What Beastie Boys Song Should Bruce Springsteen Cover in Concert?

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Bruce Springsteen is nothing if not a student of rock history, and we have no doubt that even though he's old enough to be Adam Yauch's cool uncle, he's familiar with the catalogue of his Tri-State buddies in truancy, the Beastie Boys. And with musicians of all stripes pouring out musical tributes to the late MCA—and with Bruce proving himself ready and willing to pay homage to the recently dead (see his recent cover of The Band's "The Weight" after the passing of singer Levon Helm), it seems likely that Bruce will whip out a BBoys classic at his next gig. (Not for another week, so plenty of time to write up the sheet music for the E-Streeters.)

Which BBoys song will he choose, though? Let's run down the likely choices:


If you had to pick an odds-on favorite, it'd have to be this Licensed to Ill classic, about a subject with which Bruce himself is certainly not unfamiliar, and one that he may have indeed written himself were he about 15 years younger and about 35% snottier. Sung by Bruce, it probably wouldn't even sound like a rap song, but probably something Bo Diddley (who originated the song's melody) would have recorded back in the '50s. Plus, he can get in a great bandmate shoutout in the song's break: "Jockin' Little Stevie TO MY DIS-MAY!!"


Hey, if Fun. can handle it, I certainly doubt the E Street band would struggle with the BBoys' hardest-hitting hit. The primary problem would be the toll that imitating Ad Rock's screech would have on Bruce's voice—if he plans on going for another two and a half hours after it, he'd have to lower-register it to the point where there'd be no purpose in playing it at all. Also: Not much room for a sax solo, if little Jake wants to get in on the action.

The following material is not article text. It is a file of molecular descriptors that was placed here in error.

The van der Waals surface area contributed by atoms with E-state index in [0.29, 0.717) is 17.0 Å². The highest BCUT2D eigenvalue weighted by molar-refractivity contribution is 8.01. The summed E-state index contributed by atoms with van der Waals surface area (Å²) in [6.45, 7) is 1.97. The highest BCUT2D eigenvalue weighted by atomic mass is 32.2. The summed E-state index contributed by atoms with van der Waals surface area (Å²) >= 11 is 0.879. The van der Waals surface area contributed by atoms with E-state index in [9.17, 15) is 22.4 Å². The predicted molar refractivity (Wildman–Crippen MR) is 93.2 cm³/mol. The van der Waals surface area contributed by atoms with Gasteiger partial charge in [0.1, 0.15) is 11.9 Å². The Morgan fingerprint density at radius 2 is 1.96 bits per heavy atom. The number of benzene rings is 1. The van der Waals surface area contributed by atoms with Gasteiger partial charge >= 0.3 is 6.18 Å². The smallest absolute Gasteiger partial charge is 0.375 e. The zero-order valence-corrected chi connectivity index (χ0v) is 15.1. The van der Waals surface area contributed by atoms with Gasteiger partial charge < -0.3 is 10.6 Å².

If the E Street Band really wants to kick out the jams on a Beastie track, they could go with this deep instrumental cut from Check Your Head. Well, not entirely instrumental—Bruce will be needed on the microphone for exactly one word, and you can probably guess what that word is. But if you wanted to pay tribute to the Beasties without having to worry about the potentially earth-quaking implications of Bruce Springsteen rapping, this would be a solid way to do it.


Then again, maybe rapping is something Bruce has yearned to do on stage for 30 years now. If so, the purest old-school hip-hop track of the Beasties that he could cover is probably this Hello Nasty jam mostly devoted to their then-DJ, Mixmaster Mike. Of course, for maximum effect, Bruce would need to trade verses with Stevie and Patti Scialfa, and probably have Max Weinberg in the back on the 1's and 2's. "Mixmaster Max, what you got to say?..."


OK, so maybe it doesn't exactly fall into the "Most Likely" category, but if we're talking about the ones we'd pay the most to see, we sure would love to see The Boss take on this lost classic Check Your Head-era b-side, in which Mike D plays lounge singer romancing a girl on the boardwalk to the tune of Eddie Holman's early-'70s soul smash "Hey There Lonely Girl." Sounds like a Bruce song in theory, right? And would there be any way to greater electrify a Springsteen crowd than for Bruuuuuce to loudly and proudly claim "AWWW YEAH, YOU KNOW THAT I'M THE ONE, THA FUCKIN' OOOONNNEEE!" No experience would be awesomer.

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